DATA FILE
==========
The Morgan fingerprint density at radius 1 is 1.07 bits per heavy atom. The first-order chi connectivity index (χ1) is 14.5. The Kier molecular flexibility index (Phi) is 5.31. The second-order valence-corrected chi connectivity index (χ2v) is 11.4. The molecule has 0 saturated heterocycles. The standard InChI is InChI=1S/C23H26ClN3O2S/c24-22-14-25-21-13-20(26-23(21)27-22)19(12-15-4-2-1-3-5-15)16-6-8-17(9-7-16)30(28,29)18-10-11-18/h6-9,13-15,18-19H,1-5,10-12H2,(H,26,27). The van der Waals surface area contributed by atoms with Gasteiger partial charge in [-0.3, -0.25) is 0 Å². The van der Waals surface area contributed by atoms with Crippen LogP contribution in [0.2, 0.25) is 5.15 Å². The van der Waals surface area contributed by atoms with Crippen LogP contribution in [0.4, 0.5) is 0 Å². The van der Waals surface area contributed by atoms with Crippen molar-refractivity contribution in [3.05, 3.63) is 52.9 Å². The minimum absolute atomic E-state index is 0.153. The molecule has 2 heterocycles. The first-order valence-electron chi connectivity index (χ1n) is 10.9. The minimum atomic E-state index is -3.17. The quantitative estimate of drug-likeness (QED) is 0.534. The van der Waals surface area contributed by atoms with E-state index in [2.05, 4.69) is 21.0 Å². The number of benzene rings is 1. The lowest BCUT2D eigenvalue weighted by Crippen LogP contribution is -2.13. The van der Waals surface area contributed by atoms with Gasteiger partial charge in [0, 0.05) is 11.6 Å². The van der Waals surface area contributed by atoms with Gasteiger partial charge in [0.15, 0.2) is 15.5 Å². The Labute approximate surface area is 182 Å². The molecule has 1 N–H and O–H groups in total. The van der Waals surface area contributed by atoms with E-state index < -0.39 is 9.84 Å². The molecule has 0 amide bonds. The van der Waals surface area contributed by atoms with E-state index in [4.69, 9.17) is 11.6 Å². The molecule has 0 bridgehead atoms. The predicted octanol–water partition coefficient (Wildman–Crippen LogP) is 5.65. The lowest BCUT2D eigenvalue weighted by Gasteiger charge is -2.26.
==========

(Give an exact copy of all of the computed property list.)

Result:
The Morgan fingerprint density at radius 1 is 1.07 bits per heavy atom. The first-order chi connectivity index (χ1) is 14.5. The Kier molecular flexibility index (Phi) is 5.31. The second-order valence-corrected chi connectivity index (χ2v) is 11.4. The molecule has 0 saturated heterocycles. The standard InChI is InChI=1S/C23H26ClN3O2S/c24-22-14-25-21-13-20(26-23(21)27-22)19(12-15-4-2-1-3-5-15)16-6-8-17(9-7-16)30(28,29)18-10-11-18/h6-9,13-15,18-19H,1-5,10-12H2,(H,26,27). The van der Waals surface area contributed by atoms with Gasteiger partial charge in [-0.3, -0.25) is 0 Å². The van der Waals surface area contributed by atoms with Crippen LogP contribution in [0.2, 0.25) is 5.15 Å². The van der Waals surface area contributed by atoms with Crippen LogP contribution in [0.4, 0.5) is 0 Å². The van der Waals surface area contributed by atoms with Crippen molar-refractivity contribution in [3.05, 3.63) is 52.9 Å². The minimum absolute atomic E-state index is 0.153. The molecule has 2 heterocycles. The first-order valence-electron chi connectivity index (χ1n) is 10.9. The minimum atomic E-state index is -3.17. The quantitative estimate of drug-likeness (QED) is 0.534. The van der Waals surface area contributed by atoms with E-state index in [2.05, 4.69) is 21.0 Å². The number of benzene rings is 1. The lowest BCUT2D eigenvalue weighted by Crippen LogP contribution is -2.13. The van der Waals surface area contributed by atoms with Gasteiger partial charge in [0, 0.05) is 11.6 Å². The van der Waals surface area contributed by atoms with Gasteiger partial charge in [0.15, 0.2) is 15.5 Å². The Labute approximate surface area is 182 Å². The molecule has 1 N–H and O–H groups in total. The van der Waals surface area contributed by atoms with E-state index < -0.39 is 9.84 Å². The molecule has 0 amide bonds. The van der Waals surface area contributed by atoms with E-state index in [4.69, 9.17) is 11.6 Å². The molecule has 0 bridgehead atoms. The predicted octanol–water partition coefficient (Wildman–Crippen LogP) is 5.65. The lowest BCUT2D eigenvalue weighted by Gasteiger charge is -2.26.